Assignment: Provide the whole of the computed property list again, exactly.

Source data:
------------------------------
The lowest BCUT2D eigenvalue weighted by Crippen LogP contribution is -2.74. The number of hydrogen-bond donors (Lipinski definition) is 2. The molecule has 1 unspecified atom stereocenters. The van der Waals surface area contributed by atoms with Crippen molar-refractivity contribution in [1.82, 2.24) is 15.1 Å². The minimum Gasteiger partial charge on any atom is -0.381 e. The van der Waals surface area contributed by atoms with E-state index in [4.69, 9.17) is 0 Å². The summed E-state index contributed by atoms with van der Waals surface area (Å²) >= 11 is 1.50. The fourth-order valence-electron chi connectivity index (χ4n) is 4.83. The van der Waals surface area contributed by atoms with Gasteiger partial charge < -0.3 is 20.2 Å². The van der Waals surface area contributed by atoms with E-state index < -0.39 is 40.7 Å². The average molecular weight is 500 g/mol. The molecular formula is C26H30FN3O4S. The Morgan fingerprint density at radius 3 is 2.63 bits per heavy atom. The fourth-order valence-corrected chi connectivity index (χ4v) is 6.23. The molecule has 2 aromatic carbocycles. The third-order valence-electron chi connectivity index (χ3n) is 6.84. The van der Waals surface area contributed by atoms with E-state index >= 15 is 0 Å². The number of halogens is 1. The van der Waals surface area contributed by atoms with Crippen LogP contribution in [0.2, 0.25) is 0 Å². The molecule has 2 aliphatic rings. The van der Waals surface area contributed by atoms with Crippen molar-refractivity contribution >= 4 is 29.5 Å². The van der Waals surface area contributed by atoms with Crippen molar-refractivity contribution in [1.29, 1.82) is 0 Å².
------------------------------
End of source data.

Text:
The lowest BCUT2D eigenvalue weighted by Crippen LogP contribution is -2.74. The number of hydrogen-bond donors (Lipinski definition) is 2. The molecule has 1 unspecified atom stereocenters. The van der Waals surface area contributed by atoms with Crippen molar-refractivity contribution in [1.82, 2.24) is 15.1 Å². The minimum Gasteiger partial charge on any atom is -0.381 e. The van der Waals surface area contributed by atoms with E-state index in [4.69, 9.17) is 0 Å². The summed E-state index contributed by atoms with van der Waals surface area (Å²) >= 11 is 1.50. The fourth-order valence-electron chi connectivity index (χ4n) is 4.83. The van der Waals surface area contributed by atoms with Gasteiger partial charge < -0.3 is 20.2 Å². The van der Waals surface area contributed by atoms with E-state index < -0.39 is 40.7 Å². The average molecular weight is 500 g/mol. The molecular formula is C26H30FN3O4S. The Morgan fingerprint density at radius 3 is 2.63 bits per heavy atom. The fourth-order valence-corrected chi connectivity index (χ4v) is 6.23. The molecule has 2 aromatic carbocycles. The third-order valence-electron chi connectivity index (χ3n) is 6.84. The van der Waals surface area contributed by atoms with E-state index >= 15 is 0 Å². The number of halogens is 1. The van der Waals surface area contributed by atoms with Crippen LogP contribution in [0.2, 0.25) is 0 Å². The molecule has 2 aliphatic rings. The van der Waals surface area contributed by atoms with Crippen molar-refractivity contribution >= 4 is 29.5 Å². The van der Waals surface area contributed by atoms with Crippen molar-refractivity contribution in [1.29, 1.82) is 0 Å².